The first argument not only enrages the majority who serve in the military, but it also upsets the fans. The disrespectfulness fans perceive from the way the protest is performed, can lead to unintended consequences. Protesting in the public eye may lead to boycotts and un-peaceful events. Ever since the protest began, more security has been needed at the games to protect fans from violence that might occur due to the kneeling that takes place (“Refusing to Stand for the National Anthem,” para 8). Also, fans have been committing arson by burning the jerseys of players who promote the protest to show dislike (para 8). Not only is the kneeling making the audience feel uneasy, but causing them to lash out to also be heard.

My second argument, is that not standing up during the national anthem is a very ineffective way to promote a protest of injustice. Kneeling during the national anthem catches the viewers’ attention, but can be a major distraction (para 6). It can be a distraction to their teammates and can also cause internal team controversy for those who don’t agree with the style of protest. Not standing for the national anthem before the game, can get in the way of the main message they are trying to protest, which is police brutality and racial injustices. The national anthem stands for men and women who have fought for our country (para 5). Once people see a player kneel, it is hard for them to get past the perceived disrespect for the military personnel of the United States and listen to the deeper concerns of the protest. Many fans get distracted by the action the players are performing, not even realizing there is a bigger cause behind the action. Not only does it distract the players and the audience, but it takes away from the overall football game starting minutes after the kneeling occurs. In addition, the protest draws attention away from the actual reason people bought tickets, which was to view and enjoy the football game between two opposing teams.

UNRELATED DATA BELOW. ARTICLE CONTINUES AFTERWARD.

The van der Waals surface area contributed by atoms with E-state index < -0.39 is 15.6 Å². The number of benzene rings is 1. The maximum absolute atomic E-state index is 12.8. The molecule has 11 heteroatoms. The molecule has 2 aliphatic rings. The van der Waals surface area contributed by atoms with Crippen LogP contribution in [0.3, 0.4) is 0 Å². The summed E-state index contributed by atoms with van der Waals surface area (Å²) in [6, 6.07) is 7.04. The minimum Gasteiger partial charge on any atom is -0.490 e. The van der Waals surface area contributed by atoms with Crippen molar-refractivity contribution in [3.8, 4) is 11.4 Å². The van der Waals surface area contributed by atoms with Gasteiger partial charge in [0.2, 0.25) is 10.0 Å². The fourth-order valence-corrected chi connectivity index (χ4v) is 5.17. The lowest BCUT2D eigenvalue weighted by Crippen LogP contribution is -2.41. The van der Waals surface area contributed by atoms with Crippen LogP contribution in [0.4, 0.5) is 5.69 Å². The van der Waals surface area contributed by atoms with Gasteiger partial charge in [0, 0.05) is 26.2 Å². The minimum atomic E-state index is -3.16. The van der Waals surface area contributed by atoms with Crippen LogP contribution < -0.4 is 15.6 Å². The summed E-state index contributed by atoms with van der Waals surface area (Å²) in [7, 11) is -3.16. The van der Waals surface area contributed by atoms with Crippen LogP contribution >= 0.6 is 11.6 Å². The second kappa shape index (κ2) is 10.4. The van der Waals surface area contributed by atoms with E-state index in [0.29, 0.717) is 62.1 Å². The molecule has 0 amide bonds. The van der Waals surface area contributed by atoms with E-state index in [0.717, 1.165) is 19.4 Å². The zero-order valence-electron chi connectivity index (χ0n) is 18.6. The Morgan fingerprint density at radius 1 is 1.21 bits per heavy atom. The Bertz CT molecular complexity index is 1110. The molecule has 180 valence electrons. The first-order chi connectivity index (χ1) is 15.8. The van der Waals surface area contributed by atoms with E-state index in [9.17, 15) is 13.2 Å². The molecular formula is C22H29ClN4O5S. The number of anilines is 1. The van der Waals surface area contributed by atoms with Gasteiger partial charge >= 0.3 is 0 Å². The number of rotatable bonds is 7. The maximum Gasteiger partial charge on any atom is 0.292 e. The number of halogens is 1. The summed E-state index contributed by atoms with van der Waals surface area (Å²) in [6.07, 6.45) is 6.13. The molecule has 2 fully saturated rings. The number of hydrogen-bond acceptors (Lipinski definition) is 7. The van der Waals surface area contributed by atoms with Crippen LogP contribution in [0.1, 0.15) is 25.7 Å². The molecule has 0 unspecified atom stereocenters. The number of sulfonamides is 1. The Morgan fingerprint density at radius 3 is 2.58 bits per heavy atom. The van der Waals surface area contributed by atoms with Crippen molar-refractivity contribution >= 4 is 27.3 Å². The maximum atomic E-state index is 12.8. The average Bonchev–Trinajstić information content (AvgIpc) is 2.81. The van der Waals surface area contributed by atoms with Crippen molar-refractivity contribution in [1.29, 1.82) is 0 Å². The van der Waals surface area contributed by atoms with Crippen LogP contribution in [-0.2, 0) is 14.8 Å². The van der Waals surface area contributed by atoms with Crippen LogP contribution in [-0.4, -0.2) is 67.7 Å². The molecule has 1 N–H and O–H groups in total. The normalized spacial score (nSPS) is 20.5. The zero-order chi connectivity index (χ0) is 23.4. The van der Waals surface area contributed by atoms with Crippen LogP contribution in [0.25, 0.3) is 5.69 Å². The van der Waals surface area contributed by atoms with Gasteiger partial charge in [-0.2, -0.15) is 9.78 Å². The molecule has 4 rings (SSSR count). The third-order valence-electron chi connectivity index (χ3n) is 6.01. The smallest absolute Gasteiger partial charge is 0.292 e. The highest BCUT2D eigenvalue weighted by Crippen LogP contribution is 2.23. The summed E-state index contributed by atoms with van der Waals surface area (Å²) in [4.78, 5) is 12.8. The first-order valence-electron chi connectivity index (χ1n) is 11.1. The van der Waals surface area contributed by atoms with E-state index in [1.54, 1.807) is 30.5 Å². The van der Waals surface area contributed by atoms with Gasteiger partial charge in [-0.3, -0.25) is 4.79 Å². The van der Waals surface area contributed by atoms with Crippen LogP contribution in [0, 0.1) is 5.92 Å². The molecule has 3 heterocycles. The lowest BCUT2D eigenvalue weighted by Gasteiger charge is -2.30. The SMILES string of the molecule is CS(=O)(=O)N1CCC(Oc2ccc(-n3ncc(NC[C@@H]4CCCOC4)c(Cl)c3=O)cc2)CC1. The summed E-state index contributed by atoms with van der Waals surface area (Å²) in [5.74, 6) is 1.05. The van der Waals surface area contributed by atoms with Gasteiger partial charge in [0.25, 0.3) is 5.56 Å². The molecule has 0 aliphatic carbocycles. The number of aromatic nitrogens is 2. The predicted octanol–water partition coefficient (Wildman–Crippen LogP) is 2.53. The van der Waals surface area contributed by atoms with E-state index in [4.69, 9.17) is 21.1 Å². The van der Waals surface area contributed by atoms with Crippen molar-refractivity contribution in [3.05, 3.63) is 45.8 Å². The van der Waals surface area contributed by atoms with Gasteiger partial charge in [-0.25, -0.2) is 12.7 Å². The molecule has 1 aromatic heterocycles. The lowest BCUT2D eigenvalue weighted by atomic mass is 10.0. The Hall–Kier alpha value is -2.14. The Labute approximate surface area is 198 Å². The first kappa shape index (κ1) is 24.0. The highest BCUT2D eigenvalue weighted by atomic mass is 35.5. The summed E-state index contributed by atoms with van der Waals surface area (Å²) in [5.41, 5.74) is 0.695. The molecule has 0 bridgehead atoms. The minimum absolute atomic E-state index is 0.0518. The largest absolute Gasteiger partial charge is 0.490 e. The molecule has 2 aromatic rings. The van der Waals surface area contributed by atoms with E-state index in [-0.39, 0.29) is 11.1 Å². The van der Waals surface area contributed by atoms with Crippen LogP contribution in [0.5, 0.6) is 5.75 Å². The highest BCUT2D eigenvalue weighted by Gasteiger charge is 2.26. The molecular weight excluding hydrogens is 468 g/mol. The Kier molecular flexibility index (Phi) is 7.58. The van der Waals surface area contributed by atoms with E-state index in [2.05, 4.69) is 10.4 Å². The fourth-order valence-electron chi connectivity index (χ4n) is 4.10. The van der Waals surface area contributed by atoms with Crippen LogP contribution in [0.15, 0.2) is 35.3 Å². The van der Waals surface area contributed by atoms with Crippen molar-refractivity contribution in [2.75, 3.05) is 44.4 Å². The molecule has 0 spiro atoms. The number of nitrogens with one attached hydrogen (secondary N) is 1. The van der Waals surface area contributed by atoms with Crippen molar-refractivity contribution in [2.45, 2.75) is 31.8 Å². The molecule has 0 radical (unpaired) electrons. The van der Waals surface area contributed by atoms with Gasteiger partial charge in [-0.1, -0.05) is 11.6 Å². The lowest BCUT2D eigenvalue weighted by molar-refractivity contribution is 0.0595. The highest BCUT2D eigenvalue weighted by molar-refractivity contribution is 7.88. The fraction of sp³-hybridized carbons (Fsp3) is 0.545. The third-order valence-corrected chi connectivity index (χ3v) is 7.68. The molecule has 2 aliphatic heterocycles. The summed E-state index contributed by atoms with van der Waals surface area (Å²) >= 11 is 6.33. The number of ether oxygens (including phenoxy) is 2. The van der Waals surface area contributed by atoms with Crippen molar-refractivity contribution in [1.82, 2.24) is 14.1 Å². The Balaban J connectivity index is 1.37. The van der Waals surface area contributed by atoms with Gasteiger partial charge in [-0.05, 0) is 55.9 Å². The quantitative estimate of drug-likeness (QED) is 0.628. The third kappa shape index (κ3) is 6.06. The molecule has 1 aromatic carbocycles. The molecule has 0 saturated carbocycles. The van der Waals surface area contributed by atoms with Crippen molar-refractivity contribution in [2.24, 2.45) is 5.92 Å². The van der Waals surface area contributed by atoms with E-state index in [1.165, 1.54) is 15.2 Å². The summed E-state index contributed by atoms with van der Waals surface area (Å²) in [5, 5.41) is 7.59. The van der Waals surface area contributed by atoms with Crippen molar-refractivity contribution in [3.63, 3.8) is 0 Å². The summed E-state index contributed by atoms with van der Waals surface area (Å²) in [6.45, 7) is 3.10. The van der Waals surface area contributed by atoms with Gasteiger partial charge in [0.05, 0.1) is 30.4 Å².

There are many objections that you could use to rebuttal against the first argument. I think the best objection is that if one believes the United States is not holding up the foundations the country was established on, not standing during the playing of the national anthem is reasonable. The reason the protest was executed by kneeling, was because Kaepernick felt that his country wasn’t showing justice for all and was oppressing African Americans (para 3). He did not want to show pride in a country and flag that undermined police brutality and racial injustices, acting like these were not issues in the United States. Many other players now kneel during the national anthem for this reason. The players are not purposely trying to offend the military, police, or others who find it disrespectful, they are trying to bring recognition to the issues, so other people can be informed. Raising awareness of social injustice is their main target, not dishonoring those who have risked their lives for America (para 3).